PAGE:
For the rest of the war a succession of military chaplains ensured that the crusading spirit of the Argentine troops was kept alive in language reminiscent of the speeches delivered to Franco’s forces during the Spanish Civil War. In the fight against the English “heathen” no Argentine churchman was more fanatical than Fr Jorge Piccinalli...
The sanctification of the Argentine military enterprise was pursued with equal vigour in Buenos Aires by publications such as the Catholic weekly Equiú. One editorial written by Bishop Manuel Menéndez of San Martin claimed the Fourth Commandment was “telling us to love our country and, if necessary, give up our lives for it”. He added: “In the present circumstances, the commandment is quite clear: if they [the British] attack us, we have to defend ourselves.”
In common with the bulk of the Argentine political class and trade union movement, the Argentine Episcopal Conference exonerated their country from charges that the military invasion of 2 April was a flagrant violation of the island population’s right to self-determination, and international rules of law. The cause of Las Malvinas was a just one, the bishops insisted, involving the necessary recovery of sovereignty after nearly 150 years.
During Sunday Masses, priests dedicated their sermons to a call for a generous contribution to the “Patriotic Fund”, which was collected by the military for their war effort, although never publicly accounted for. In their only major joint statement during the war, the Argentine bishops expressed their fear of a war of “unforeseeable consequences”, and referred to papal condemnation of military conflict. But by their emphasis on defence of Argentina’s sovereignty claims, the bishops implicitly gave the green light to the junta to prolong its warmongering if it saw fit.19
Burns’ article is an eye-witness account that clearly shows the Argentine Catholic Church used strong religious rhetoric to identify itself with, and reinforce support for, the military dictatorship’s Falklands adventure.
The Argentine Church’s support for the military adventure contributed to the Vatican’s dilemma.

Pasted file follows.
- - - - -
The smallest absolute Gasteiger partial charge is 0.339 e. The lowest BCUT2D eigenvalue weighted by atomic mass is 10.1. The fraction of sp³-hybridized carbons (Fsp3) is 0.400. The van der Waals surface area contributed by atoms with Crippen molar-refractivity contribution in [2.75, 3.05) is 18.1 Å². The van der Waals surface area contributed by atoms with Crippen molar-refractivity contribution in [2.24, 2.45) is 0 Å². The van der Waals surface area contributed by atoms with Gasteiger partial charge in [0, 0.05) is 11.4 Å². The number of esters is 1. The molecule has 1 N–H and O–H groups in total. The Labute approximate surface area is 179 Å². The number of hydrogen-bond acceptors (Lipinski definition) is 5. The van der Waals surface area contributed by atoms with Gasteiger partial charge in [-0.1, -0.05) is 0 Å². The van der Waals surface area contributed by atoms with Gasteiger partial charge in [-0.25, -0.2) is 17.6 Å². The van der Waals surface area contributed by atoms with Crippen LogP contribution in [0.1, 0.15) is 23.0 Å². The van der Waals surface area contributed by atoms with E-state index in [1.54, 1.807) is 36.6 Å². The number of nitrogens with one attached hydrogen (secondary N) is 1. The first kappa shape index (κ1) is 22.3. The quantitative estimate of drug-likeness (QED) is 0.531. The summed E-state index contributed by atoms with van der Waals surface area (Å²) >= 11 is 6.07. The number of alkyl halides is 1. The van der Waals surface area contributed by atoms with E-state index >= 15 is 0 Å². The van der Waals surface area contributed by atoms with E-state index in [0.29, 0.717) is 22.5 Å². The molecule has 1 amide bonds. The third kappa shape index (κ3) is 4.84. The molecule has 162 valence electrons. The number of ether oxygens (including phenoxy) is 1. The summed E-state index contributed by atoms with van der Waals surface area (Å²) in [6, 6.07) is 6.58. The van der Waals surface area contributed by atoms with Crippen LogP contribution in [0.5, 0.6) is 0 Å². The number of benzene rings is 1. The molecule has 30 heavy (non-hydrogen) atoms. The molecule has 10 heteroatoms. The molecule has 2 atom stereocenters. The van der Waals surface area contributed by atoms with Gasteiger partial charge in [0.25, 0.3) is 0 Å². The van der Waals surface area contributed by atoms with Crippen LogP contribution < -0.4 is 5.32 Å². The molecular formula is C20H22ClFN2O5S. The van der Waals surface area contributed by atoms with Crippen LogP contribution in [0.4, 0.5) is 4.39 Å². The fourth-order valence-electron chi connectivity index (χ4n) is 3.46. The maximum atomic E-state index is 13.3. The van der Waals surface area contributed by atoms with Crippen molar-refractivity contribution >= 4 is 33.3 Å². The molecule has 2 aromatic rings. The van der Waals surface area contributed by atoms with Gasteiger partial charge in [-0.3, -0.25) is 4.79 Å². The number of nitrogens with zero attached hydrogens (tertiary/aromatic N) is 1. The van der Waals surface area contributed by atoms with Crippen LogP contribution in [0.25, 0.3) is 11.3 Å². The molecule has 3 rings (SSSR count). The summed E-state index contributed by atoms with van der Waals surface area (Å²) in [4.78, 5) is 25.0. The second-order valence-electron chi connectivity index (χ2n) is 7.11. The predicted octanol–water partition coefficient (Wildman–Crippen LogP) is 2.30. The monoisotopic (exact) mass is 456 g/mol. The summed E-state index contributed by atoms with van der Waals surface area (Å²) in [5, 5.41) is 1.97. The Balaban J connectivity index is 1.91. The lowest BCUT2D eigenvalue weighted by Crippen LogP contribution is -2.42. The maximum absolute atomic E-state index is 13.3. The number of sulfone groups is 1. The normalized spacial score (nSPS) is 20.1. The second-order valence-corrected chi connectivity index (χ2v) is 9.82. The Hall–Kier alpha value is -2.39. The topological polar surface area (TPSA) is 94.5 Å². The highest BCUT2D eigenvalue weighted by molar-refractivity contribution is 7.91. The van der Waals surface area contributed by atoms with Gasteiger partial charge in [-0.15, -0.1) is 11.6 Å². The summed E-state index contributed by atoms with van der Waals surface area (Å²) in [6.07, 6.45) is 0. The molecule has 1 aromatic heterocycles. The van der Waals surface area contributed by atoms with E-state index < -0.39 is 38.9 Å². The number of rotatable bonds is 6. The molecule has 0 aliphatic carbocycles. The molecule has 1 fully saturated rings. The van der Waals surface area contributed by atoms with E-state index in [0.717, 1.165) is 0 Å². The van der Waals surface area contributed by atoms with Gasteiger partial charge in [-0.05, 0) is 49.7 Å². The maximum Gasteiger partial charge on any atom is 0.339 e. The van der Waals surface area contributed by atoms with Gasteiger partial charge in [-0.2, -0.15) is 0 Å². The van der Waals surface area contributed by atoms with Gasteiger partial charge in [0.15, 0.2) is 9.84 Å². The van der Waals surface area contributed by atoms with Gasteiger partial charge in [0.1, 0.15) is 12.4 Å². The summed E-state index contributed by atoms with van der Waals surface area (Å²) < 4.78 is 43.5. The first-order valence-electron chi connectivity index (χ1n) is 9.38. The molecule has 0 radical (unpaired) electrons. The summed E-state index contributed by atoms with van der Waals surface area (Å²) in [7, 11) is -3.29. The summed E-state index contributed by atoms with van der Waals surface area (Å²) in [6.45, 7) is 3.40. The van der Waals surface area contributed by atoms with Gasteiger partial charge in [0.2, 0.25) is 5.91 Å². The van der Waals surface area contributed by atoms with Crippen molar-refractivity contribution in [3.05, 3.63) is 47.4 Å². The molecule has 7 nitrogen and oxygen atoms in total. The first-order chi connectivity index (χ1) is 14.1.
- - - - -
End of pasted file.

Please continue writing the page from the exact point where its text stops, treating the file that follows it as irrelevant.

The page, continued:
The Vatican claimed the pope’s visit to Argentina was “pastoral,” but clearly this was not true, unless of course the Vatican’s political necessity can be considered “pastoral”. Obviously, the pope’s visit was to counter any Argentine reaction to his British visit. Thus, at short notice, and with the cooperation of the junta, arrangements were made for the pope to squeeze in the 30-hour visit to Argentina which took place on 11-12 June, just nine days after the British visit.
Whilst in Argentina the pope consciously spoke to two audiences. One was the Argentine people, and for them he conveyed the impression that he stood completely with them in this difficult time of war, and had no criticism of the Falklands adventure. The second was the world outside Latin America, particularly Britain and the USA, and to this audience his words were framed in a manner so that church agents in those countries could use them to show that in fact the pope did not support either side and sought only peace. Vatican speechwriters were equal to the task, long being skilled in crafting words that sent out mixed messages. It is worthwhile therefore to read the pope’s speech on arriving in Argentina in full, which set the tone for the whole visit. See Appendix.
As Burns observed in his 2002 article (see above), the Argentine bishops did not see any contradiction between the papal condemnation of military conflict and themselves giving the green light to the junta’s warmongering. When the pope delivered his message in person, neither the military junta nor the priests in any way perceived it to be a criticism of what they had done.
By itself the pope’s hastily arranged visit to Argentina was a powerful antidote to his British visit. This gesture, together with the pope’s body language, professions of love for Argentina, and platitudes about peace, successfully shored up the Vatican’s position there.
The contrast between the pope’s visits to Britain and Argentina could hardly have been greater. The six-day British visit had been almost two years in the making, while the pope’s intention to visit Argentina was announced a mere sixteen days prior to it taking place. During the lengthy British visit a meeting between the Pope and British Prime Minister Thatcher was deliberately avoided, whereas during the brief Argentine visit the Pope and President Galtieri met publicly on both days of the visit.
President Galtieri greeted Pope John Paul II on his arrival at Buenos Aires Airport. In his airport speech, the Pope expressed his deepest gratitude to the President for acceptance of the visit:
“With particular deference I wish to address this word of respectful greeting to the President, who was kind enough to come to receive me, expressing the desire of all the children of this Catholic nation. From this moment I express to him, as to every Argentine, my deepest gratitude for the immediate and joyful acceptance of this visit, despite the practical difficulties which it meant because of the short period of time available.”20
Leaving the airport, the Pope proceeded in a motorcade to the Plaza de Mayo where he was greeted by a crowd outside the metropolitan cathedral. Placards in the crowd read: “Holy Father bless our just war”; “Holy Father bless our soldiers”; “May God defend our cause because we defend his.”21